Border war horn and James VI.’s hunting-bottle. Sir Walter Scott.

Border war, horn, James VI, hunting-bottle, Scottish, Military, armor, Hermitage Castle,
Border war horn and James VI.’s hunting-bottle

Border war horn and James VI.’s hunting-bottle.


THIS horn was a trophy of one of Sir Walter’s “raids” into Liddesdale. For seven successive years he made these expeditions, accompanied by his excellent friend, Mr. Shortreed, Sheriff-Substitute for Roxburghshire. The charming descriptions of “Charlie’s Hope” and its inhabitants, and much of the material for the Minstrelsy of the Scottish Border, owe their origin to these journeys; and though we do not know how early Sir Walter had any definite object in his researches, he was, as Mr. Shortreed expressed it, “makin’ himself a’ the time.”

This good friend also thus graphically describes the acquisition of the war-horn. “It was that same season, I think,” says Mr. Shortreed, “that Sir Walter got from Dr. Elliot the large old border war-horn which ye may still see hanging in the armoury at Abbotsford. How great he was when he was made master o’ that! I believe it had been found in Hermitage Castle, and one of the doctor’s servants had used it many a day as a grease-horn for his scythe before they discovered its history.

When cleaned out it was never a hair the worse the original chain, hoop, and mouthpiece of steel were all entire, just as you now see them. Sir Walter carried it home all the way from Liddesdale to Jedburgh, slung about his neck like Johnny Gilpin’s bottle, while I was intrusted with an ancient bridlebit, which we had likewise picked up.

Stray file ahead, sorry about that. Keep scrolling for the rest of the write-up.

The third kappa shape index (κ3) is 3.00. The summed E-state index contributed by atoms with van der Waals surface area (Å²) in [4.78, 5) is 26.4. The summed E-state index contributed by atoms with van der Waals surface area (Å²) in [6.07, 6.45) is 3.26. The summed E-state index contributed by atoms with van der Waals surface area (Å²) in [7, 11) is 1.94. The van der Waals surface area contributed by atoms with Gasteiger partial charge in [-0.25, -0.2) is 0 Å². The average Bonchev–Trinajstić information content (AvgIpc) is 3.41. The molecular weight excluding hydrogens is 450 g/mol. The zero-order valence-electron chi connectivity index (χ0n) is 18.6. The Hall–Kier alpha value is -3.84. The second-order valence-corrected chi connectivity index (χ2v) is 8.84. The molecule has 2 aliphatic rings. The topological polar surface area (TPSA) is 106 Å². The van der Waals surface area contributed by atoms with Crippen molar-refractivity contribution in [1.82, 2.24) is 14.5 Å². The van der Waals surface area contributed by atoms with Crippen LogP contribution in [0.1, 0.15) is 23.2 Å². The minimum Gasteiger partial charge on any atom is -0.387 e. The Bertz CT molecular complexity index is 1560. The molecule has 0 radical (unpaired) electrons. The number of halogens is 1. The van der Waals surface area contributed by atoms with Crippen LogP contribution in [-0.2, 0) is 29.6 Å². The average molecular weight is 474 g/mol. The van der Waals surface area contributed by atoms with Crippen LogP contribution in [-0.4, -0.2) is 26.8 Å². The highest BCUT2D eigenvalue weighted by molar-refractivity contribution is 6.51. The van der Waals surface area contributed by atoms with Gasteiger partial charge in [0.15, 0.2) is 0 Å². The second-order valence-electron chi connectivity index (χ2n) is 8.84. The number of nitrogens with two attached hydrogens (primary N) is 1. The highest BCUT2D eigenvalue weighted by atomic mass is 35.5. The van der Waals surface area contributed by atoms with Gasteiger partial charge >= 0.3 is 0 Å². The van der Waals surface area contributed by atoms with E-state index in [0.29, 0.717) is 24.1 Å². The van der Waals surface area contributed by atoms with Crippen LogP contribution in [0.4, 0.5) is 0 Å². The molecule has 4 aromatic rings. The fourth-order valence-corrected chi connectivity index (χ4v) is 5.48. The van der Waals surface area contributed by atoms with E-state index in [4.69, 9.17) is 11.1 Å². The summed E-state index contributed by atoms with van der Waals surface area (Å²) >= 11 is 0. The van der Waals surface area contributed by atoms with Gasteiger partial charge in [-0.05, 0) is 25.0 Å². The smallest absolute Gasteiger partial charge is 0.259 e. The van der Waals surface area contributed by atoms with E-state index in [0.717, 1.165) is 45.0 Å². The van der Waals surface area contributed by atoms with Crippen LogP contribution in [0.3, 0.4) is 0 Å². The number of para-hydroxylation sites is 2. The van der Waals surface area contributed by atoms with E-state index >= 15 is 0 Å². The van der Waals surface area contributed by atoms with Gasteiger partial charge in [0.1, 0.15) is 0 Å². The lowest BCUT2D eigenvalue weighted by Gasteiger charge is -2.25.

‘The feint o’ pride na pride had he … A lang kail-gully hung down by his side, And a great mickle nowt-horn to rout on had he.’

And meikle and sair we routed on’t, and ‘botched and blew, wi’ micht and main.’ Oh what pleasant days! And then a’ the nonsense had cost us naething. We never put hand in pocket for a week on end. Toll-bars there were none and indeed I think our haill charges were a feed o’ corn to our horses in the gangin’ and comin’ at Riccarton mill.”

Note:  Queen Mary's harp or Lude Harp of the 15th century.

The war-horn, which resembles an ordinary cow horn, is hooped with iron’. It has a double chain attached to each end by rings. The length of the horn is 22 1/2 inches, the diameter nearly 4 inches.


The hunting-bottle is contained in an old tooled and gilt leather case, which has a brass lock and catch highly ornamented with leaf and floral design. The bottle is oval with glass stopper. The size is 8 inches by 4 1/2. This bottle was presented to Sir Walter by his friend and valued amanuensis, Mr. Huntly Gordon, the son of Major Pryse Gordon, Sir Walter’s cicerone on the field of Waterloo in 1815. Sir Walter, in a note to the Fortunes of Nigel, alludes to the hunting-bottle as follows: “The author, among other nicknacks of antiquity, possesses a leathern flask like those carried by sportsmen, which is labelled ‘King James’s Hunting Bottle.” Unfortunately, he adds, “with what authority is uncertain.”

Source: Abbotsford; the personal relics and antiquarian treasures of Sir Walter Scott. Illustrated by William Gibb. By Maxwell-Scott, Mary Monica. London A. and C. Black 1893.


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